|US6985991 *||May 20, 2002||Jan 10, 2006||Motorola, Inc.||Bridge element enabled module and method|
|US6996658 *||May 21, 2002||Feb 7, 2006||Stargen Technologies, Inc.||Multi-port system and method for routing a data element within an interconnection fabric|
|US7062581||Sep 21, 2004||Jun 13, 2006||Stargen Technologies, Inc.||Interconnection fabric enumeration|
|US7146452 *||Nov 12, 2005||Dec 5, 2006||Stargen Technologies, Inc.||Multi-port system and method for routing a data element within an interconnection fabric|
|US7206963||Jun 12, 2003||Apr 17, 2007||Sun Microsystems, Inc.||System and method for providing switch redundancy between two server systems|
|US7269680 *||May 20, 2000||Sep 11, 2007||Tao Logic Systems Llc||System enabling device communication in an expanded computing device|
|US7328261||Oct 21, 2002||Feb 5, 2008||Clearcube Technology, Inc.||Distributed resource manager|
|US7596277 *||Mar 21, 2003||Sep 29, 2009||Senthil Govindaswamy||Apparatus and method for detecting error in a digital image|
|US7646760 *||Jan 12, 2010||Brocco Lynne M||Multi-port system and method for routing a data element within an interconnection fabric|
|US7657678||Dec 13, 2005||Feb 2, 2010||Ahern Frank W||Modular computer system|
|US7734852||Apr 27, 2000||Jun 8, 2010||Ahern Frank W||Modular computer system|
|US7899030||Sep 11, 2003||Mar 1, 2011||Jinsalas Solutions, Llc||Advanced switching architecture|
|US7908623||Jul 26, 2004||Mar 15, 2011||Matrox Electronic Systems Ltd.||Set top box for PC/HDTV multimedia center|
|US8006024||Dec 21, 2009||Aug 23, 2011||Jinsalas Solutions, Llc||Multi-port system and method for routing a data element within an interconnection fabric|
|US8060675||Dec 22, 2009||Nov 15, 2011||Frank Ahern||Computing module with serial data connectivity|
|US8095720 *||Jan 7, 2011||Jan 10, 2012||International Business Machines Corporation||Voltage indicator signal generation system and method|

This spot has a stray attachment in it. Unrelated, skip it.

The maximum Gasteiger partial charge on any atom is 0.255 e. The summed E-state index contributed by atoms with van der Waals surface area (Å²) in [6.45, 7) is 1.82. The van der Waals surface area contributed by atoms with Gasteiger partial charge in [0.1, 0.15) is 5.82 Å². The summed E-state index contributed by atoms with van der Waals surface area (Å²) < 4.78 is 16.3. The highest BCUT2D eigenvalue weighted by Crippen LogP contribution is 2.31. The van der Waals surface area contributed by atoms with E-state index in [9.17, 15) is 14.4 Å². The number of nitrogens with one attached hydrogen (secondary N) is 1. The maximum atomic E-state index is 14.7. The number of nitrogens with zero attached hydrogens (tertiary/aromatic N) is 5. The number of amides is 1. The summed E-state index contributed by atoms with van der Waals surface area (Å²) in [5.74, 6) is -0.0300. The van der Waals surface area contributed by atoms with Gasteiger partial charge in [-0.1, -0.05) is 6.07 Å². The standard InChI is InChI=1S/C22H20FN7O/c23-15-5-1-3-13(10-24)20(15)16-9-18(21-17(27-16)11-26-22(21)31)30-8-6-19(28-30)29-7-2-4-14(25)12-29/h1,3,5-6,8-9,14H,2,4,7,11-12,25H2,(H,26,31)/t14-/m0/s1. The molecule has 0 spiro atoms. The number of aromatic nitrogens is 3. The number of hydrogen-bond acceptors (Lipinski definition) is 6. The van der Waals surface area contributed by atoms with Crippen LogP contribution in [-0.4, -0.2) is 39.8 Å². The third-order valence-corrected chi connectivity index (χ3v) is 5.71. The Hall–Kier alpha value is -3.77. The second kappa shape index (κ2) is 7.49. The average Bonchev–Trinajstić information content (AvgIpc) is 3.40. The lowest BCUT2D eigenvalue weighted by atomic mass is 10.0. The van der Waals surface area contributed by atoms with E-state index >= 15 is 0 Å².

|US8392645 *||Mar 22, 2010||Mar 5, 2013||Fujitsu Limited||Switch system, sub-switch and method of controlling switch system|
|US8402197||Aug 22, 2011||Mar 19, 2013||Jinsalas Solutions, Llc||Multi-port system and method for routing a data element within an interconnection fabric|
|US8769181||Mar 18, 2013||Jul 1, 2014||Jinsalas Solutions, Llc||Multi-port system and method for routing a data element within an interconnection fabric|
|US20030101302 *||May 21, 2002||May 29, 2003||Brocco Lynne M.||Multi-port system and method for routing a data element within an interconnection fabric|
|US20030126260 *||Oct 21, 2002||Jul 3, 2003||Husain Syed Mohammad Amir||Distributed resource manager|
|US20030131227 *||Jan 10, 2002||Jul 10, 2003||Gardiner Eric R.||Reconfiguring a system in a distributed environment|
|US20040070759 *||Oct 14, 2002||Apr 15, 2004||Anderson Duwayne R.||Vector representation of polarization dependent loss|
|US20040128410 *||Sep 11, 2003||Jul 1, 2004||Mayhew David E.||Advanced switching architecture|
|US20040158627 *||Feb 11, 2003||Aug 12, 2004||Thornton Barry W.||Computer condition detection system|
|US20040255190 *||Jun 12, 2003||Dec 16, 2004||Sun Microsystems, Inc||System and method for providing switch redundancy between two server systems|
|US20050080959 *||Sep 21, 2004||Apr 14, 2005||Brocco Lynne M.||Multi-port system and method for routing a data element within an interconnection fabric|
|US20050080976 *||Sep 21, 2004||Apr 14, 2005||Brocco Lynne M.||Multi-port system and method for routing a data element within an interconnection fabric|
|US20050125357 *||Dec 9, 2004||Jun 9, 2005||Saadat Abbas S.||Secure integrated media center|
|US20050219084 *||Mar 25, 2005||Oct 6, 2005||Infineon Technologies Ag||Integrated circuit with parallel-serial converter|
|US20050273824 *||Jul 26, 2004||Dec 8, 2005||Branko Matic||Set top box for PC/HDTV multimedia center|
|US20060095616 *||Dec 13, 2005||May 4, 2006||Ahern Frank W||Computing module with serial data conectivity|
|US20060106967 *||Nov 12, 2005||May 18, 2006||Brocco Lynne M||Multi-port system and method for routing a data element within an interconnection fabric|
|US20100100650 *||Dec 22, 2009||Apr 22, 2010||Ahern Frank W||Computing Module with Serial Data Connectivity|
|US20100169533 *||Dec 21, 2009||Jul 1, 2010||Brocco Lynne M||Multi-port system and method for routing a data element within an interconnection fabric|
|US20100205648 *||Aug 12, 2010||Abbas Sasan Saadat||Secure Integrated Media Center|
|US20100250807 *||Mar 22, 2010||Sep 30, 2010||Fujitsu Limited||Switch system, sub-switch and method of controlling switch system|
|US20110107000 *||Jan 7, 2011||May 5, 2011||International Business Machines Corporation||Voltage indicator signal generation system and method|
|U.S. Classification||710/313, 710/306, 710/315, 710/314, 710/62, 710/69, 710/71, 710/63|
|International Classification||G06F13/40, G06F13/00, G06F13/38, G06F13/20|
|Oct 10, 2005||FPAY||Fee payment|
Year of fee payment: 4
|Jan 6, 2010||FPAY||Fee payment|
Year of fee payment: 8
|Jan 3, 2014||FPAY||Fee payment|
Year of fee payment: 12